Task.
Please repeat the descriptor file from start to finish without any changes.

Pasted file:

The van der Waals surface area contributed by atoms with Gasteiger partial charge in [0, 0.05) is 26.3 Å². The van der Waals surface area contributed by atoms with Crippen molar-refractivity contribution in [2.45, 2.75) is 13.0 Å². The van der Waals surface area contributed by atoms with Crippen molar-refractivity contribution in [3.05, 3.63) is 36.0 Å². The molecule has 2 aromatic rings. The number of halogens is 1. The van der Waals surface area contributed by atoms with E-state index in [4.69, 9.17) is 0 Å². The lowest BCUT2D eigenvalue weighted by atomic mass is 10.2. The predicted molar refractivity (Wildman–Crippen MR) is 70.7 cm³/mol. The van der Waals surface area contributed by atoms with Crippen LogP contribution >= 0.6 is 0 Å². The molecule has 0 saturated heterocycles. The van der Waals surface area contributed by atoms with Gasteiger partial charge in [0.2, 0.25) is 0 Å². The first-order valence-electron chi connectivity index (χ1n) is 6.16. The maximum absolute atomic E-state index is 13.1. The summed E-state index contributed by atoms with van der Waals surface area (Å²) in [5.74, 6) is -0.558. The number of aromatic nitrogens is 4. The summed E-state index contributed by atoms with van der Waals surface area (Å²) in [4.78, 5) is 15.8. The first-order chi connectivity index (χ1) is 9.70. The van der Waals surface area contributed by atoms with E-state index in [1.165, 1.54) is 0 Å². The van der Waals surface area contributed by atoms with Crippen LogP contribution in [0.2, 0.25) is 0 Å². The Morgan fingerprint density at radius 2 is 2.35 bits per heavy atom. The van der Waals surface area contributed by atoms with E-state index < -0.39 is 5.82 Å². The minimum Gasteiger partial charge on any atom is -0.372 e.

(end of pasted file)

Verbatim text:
The van der Waals surface area contributed by atoms with Gasteiger partial charge in [0, 0.05) is 26.3 Å². The van der Waals surface area contributed by atoms with Crippen molar-refractivity contribution in [2.45, 2.75) is 13.0 Å². The van der Waals surface area contributed by atoms with Crippen molar-refractivity contribution in [3.05, 3.63) is 36.0 Å². The molecule has 2 aromatic rings. The number of halogens is 1. The van der Waals surface area contributed by atoms with E-state index in [4.69, 9.17) is 0 Å². The lowest BCUT2D eigenvalue weighted by atomic mass is 10.2. The predicted molar refractivity (Wildman–Crippen MR) is 70.7 cm³/mol. The van der Waals surface area contributed by atoms with Crippen LogP contribution >= 0.6 is 0 Å². The molecule has 0 saturated heterocycles. The van der Waals surface area contributed by atoms with Gasteiger partial charge in [0.2, 0.25) is 0 Å². The first-order valence-electron chi connectivity index (χ1n) is 6.16. The maximum absolute atomic E-state index is 13.1. The summed E-state index contributed by atoms with van der Waals surface area (Å²) in [5.74, 6) is -0.558. The number of aromatic nitrogens is 4. The summed E-state index contributed by atoms with van der Waals surface area (Å²) in [4.78, 5) is 15.8. The first-order chi connectivity index (χ1) is 9.70. The van der Waals surface area contributed by atoms with E-state index in [1.165, 1.54) is 0 Å². The van der Waals surface area contributed by atoms with Crippen LogP contribution in [0.2, 0.25) is 0 Å². The Morgan fingerprint density at radius 2 is 2.35 bits per heavy atom. The van der Waals surface area contributed by atoms with E-state index < -0.39 is 5.82 Å². The minimum Gasteiger partial charge on any atom is -0.372 e.